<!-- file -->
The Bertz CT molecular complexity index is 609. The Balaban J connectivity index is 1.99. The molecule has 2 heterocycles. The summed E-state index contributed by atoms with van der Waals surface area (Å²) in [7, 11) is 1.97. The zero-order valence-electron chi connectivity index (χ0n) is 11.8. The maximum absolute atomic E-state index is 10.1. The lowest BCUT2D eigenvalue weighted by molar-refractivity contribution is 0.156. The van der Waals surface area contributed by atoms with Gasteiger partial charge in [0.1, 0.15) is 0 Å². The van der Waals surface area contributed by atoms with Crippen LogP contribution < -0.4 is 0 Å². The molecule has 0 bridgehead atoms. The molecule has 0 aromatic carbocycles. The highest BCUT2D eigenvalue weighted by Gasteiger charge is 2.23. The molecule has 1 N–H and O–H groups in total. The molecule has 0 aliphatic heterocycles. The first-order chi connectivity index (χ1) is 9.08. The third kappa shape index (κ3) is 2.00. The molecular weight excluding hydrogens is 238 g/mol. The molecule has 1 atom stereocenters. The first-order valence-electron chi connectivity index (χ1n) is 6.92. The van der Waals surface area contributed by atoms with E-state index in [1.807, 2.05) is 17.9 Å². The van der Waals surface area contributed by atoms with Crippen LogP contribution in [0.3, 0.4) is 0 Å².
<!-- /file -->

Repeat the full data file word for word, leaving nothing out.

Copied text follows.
The Bertz CT molecular complexity index is 609. The Balaban J connectivity index is 1.99. The molecule has 2 heterocycles. The summed E-state index contributed by atoms with van der Waals surface area (Å²) in [7, 11) is 1.97. The zero-order valence-electron chi connectivity index (χ0n) is 11.8. The maximum absolute atomic E-state index is 10.1. The lowest BCUT2D eigenvalue weighted by molar-refractivity contribution is 0.156. The van der Waals surface area contributed by atoms with Gasteiger partial charge in [0.1, 0.15) is 0 Å². The van der Waals surface area contributed by atoms with Crippen LogP contribution < -0.4 is 0 Å². The molecule has 0 bridgehead atoms. The molecule has 0 aromatic carbocycles. The highest BCUT2D eigenvalue weighted by Gasteiger charge is 2.23. The molecule has 1 N–H and O–H groups in total. The molecule has 0 aliphatic heterocycles. The first-order chi connectivity index (χ1) is 9.08. The third kappa shape index (κ3) is 2.00. The molecular weight excluding hydrogens is 238 g/mol. The molecule has 1 atom stereocenters. The first-order valence-electron chi connectivity index (χ1n) is 6.92. The van der Waals surface area contributed by atoms with E-state index in [1.807, 2.05) is 17.9 Å². The van der Waals surface area contributed by atoms with Crippen LogP contribution in [0.3, 0.4) is 0 Å².